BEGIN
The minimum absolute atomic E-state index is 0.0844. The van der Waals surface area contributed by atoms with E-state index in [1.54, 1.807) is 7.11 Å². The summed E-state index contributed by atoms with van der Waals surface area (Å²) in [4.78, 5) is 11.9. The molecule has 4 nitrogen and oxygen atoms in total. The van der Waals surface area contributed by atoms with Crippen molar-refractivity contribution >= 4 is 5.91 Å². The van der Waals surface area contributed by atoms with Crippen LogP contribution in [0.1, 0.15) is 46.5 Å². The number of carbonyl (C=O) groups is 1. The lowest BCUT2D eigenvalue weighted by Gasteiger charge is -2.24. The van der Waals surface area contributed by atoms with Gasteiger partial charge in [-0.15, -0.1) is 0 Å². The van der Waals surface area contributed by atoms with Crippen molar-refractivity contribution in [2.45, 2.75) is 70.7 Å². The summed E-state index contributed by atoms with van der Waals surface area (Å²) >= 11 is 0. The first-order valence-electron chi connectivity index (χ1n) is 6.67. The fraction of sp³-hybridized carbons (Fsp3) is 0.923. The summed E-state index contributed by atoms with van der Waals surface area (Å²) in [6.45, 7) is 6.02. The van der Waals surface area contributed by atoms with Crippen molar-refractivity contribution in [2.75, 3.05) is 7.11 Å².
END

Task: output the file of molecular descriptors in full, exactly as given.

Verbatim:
The minimum absolute atomic E-state index is 0.0844. The van der Waals surface area contributed by atoms with E-state index in [1.54, 1.807) is 7.11 Å². The summed E-state index contributed by atoms with van der Waals surface area (Å²) in [4.78, 5) is 11.9. The molecule has 4 nitrogen and oxygen atoms in total. The van der Waals surface area contributed by atoms with Crippen molar-refractivity contribution >= 4 is 5.91 Å². The van der Waals surface area contributed by atoms with Crippen LogP contribution in [0.1, 0.15) is 46.5 Å². The number of carbonyl (C=O) groups is 1. The lowest BCUT2D eigenvalue weighted by Gasteiger charge is -2.24. The van der Waals surface area contributed by atoms with Gasteiger partial charge in [-0.15, -0.1) is 0 Å². The van der Waals surface area contributed by atoms with Crippen molar-refractivity contribution in [2.45, 2.75) is 70.7 Å². The summed E-state index contributed by atoms with van der Waals surface area (Å²) >= 11 is 0. The first-order valence-electron chi connectivity index (χ1n) is 6.67. The fraction of sp³-hybridized carbons (Fsp3) is 0.923. The summed E-state index contributed by atoms with van der Waals surface area (Å²) in [6.45, 7) is 6.02. The van der Waals surface area contributed by atoms with Crippen molar-refractivity contribution in [2.75, 3.05) is 7.11 Å².